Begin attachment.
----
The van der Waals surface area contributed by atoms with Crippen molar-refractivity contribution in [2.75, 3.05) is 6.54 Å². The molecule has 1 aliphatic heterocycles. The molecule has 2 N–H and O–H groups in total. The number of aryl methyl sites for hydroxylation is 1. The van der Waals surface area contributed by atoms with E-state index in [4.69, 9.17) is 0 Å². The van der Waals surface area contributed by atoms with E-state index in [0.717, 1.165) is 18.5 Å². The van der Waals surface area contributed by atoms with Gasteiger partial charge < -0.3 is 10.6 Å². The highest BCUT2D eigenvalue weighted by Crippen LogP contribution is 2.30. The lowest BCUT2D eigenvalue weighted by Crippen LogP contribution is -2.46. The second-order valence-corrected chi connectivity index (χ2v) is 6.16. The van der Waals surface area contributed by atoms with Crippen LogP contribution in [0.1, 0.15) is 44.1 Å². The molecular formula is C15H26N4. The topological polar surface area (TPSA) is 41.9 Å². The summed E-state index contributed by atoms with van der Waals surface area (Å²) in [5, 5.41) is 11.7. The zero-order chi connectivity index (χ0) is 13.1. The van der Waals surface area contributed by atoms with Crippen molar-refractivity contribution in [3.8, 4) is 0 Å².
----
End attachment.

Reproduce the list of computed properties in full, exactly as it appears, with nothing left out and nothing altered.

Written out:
The van der Waals surface area contributed by atoms with Crippen molar-refractivity contribution in [2.75, 3.05) is 6.54 Å². The molecule has 1 aliphatic heterocycles. The molecule has 2 N–H and O–H groups in total. The number of aryl methyl sites for hydroxylation is 1. The van der Waals surface area contributed by atoms with E-state index in [4.69, 9.17) is 0 Å². The van der Waals surface area contributed by atoms with E-state index in [0.717, 1.165) is 18.5 Å². The van der Waals surface area contributed by atoms with Gasteiger partial charge < -0.3 is 10.6 Å². The highest BCUT2D eigenvalue weighted by Crippen LogP contribution is 2.30. The lowest BCUT2D eigenvalue weighted by Crippen LogP contribution is -2.46. The second-order valence-corrected chi connectivity index (χ2v) is 6.16. The van der Waals surface area contributed by atoms with Crippen LogP contribution in [0.1, 0.15) is 44.1 Å². The molecular formula is C15H26N4. The topological polar surface area (TPSA) is 41.9 Å². The summed E-state index contributed by atoms with van der Waals surface area (Å²) in [5, 5.41) is 11.7. The zero-order chi connectivity index (χ0) is 13.1. The van der Waals surface area contributed by atoms with Crippen molar-refractivity contribution in [3.8, 4) is 0 Å².